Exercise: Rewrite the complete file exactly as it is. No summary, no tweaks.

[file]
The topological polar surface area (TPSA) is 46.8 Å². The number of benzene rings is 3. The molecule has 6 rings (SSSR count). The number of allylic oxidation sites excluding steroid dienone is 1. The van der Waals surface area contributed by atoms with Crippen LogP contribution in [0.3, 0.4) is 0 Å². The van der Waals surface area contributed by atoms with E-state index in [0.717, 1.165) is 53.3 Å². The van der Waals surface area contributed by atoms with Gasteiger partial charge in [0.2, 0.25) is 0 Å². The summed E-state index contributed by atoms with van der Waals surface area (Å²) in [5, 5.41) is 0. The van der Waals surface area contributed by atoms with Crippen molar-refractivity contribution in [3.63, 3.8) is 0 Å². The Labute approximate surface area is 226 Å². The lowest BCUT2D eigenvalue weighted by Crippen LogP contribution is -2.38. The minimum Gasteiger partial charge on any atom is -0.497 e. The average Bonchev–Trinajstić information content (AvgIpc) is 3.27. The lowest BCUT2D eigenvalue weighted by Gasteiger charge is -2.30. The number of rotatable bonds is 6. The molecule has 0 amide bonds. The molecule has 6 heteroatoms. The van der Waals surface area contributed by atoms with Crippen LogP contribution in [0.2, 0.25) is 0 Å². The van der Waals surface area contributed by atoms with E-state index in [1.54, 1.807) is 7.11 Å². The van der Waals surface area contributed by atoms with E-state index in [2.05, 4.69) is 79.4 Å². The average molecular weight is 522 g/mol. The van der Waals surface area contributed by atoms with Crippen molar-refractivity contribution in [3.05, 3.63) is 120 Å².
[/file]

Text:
The topological polar surface area (TPSA) is 46.8 Å². The number of benzene rings is 3. The molecule has 6 rings (SSSR count). The number of allylic oxidation sites excluding steroid dienone is 1. The van der Waals surface area contributed by atoms with Crippen LogP contribution in [0.3, 0.4) is 0 Å². The van der Waals surface area contributed by atoms with E-state index in [0.717, 1.165) is 53.3 Å². The van der Waals surface area contributed by atoms with Gasteiger partial charge in [0.2, 0.25) is 0 Å². The summed E-state index contributed by atoms with van der Waals surface area (Å²) in [5, 5.41) is 0. The van der Waals surface area contributed by atoms with Crippen molar-refractivity contribution in [3.63, 3.8) is 0 Å². The Labute approximate surface area is 226 Å². The lowest BCUT2D eigenvalue weighted by Crippen LogP contribution is -2.38. The minimum Gasteiger partial charge on any atom is -0.497 e. The average Bonchev–Trinajstić information content (AvgIpc) is 3.27. The lowest BCUT2D eigenvalue weighted by Gasteiger charge is -2.30. The number of rotatable bonds is 6. The molecule has 0 amide bonds. The molecule has 6 heteroatoms. The van der Waals surface area contributed by atoms with Crippen LogP contribution in [0.2, 0.25) is 0 Å². The van der Waals surface area contributed by atoms with E-state index in [1.54, 1.807) is 7.11 Å². The van der Waals surface area contributed by atoms with E-state index in [2.05, 4.69) is 79.4 Å². The average molecular weight is 522 g/mol. The van der Waals surface area contributed by atoms with Crippen molar-refractivity contribution in [3.05, 3.63) is 120 Å².